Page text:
Thursday, August 1, 2013

The Battle of the Nile (August 1st)

In 1798, Napoleon Bonaparte left his fleet of seventeen French ships at the mouth of the Nile while he went on his campaign through Egypt. Close behind, Rear Admiral Horatio Nelson was preparing for an attack with five British men-o'-war.

On August 1st, a few hours before sunset, Nelson order his ships to attack by going in between French ships and firing on both sides. The French would fire back, but they were in danger of hitting their own ships as well due to overshooting their target.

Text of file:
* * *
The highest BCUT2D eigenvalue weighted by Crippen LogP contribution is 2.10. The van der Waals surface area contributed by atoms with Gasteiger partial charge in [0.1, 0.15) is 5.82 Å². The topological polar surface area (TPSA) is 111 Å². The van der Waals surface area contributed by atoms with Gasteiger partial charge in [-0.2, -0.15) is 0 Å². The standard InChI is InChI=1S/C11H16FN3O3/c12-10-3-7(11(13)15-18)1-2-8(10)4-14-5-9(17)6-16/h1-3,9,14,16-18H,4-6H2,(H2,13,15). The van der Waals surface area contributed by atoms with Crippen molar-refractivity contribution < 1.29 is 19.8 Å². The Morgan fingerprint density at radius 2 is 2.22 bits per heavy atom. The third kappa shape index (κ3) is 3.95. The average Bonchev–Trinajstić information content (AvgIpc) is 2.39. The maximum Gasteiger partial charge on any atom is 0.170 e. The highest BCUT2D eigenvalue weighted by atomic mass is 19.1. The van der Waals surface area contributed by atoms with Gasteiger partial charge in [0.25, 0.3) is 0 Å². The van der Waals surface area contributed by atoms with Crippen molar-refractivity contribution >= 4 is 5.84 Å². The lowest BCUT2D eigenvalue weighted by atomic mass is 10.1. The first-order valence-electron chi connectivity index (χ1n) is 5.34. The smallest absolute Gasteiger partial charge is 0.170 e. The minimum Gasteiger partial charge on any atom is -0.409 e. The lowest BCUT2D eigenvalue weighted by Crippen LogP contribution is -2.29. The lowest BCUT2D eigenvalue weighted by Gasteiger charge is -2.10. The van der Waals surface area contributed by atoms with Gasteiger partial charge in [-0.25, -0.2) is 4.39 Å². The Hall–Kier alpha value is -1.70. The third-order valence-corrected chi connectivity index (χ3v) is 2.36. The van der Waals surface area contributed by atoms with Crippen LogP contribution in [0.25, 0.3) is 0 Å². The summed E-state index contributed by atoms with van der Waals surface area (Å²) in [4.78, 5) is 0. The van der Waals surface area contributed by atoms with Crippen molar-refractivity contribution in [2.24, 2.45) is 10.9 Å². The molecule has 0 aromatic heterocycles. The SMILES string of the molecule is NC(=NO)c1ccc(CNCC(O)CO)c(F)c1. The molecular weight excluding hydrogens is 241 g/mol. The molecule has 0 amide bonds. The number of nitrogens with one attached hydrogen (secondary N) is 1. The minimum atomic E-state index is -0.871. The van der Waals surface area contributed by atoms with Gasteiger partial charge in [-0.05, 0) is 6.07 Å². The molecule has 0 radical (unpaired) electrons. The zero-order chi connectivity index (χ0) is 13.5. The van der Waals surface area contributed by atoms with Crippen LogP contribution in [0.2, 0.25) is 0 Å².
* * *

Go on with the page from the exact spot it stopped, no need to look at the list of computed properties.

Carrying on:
When the Orient, the 120-gun French flagship, exploded, the battle was close to its end. In the end, the British captured or sank all but two of the French ships. About 10,000 French lives and 1,000 British lives were lost in the attack.

This battle was the turning point of the British naval campaign against the French, and when Nelson, realizing the importance of the battle, famously said, "Before this time tomorrow I shall have gained a peerage, or Westminster Abbey." Luckily for Nelson, he recieved the former and went down in history as the famous Lord Nelson.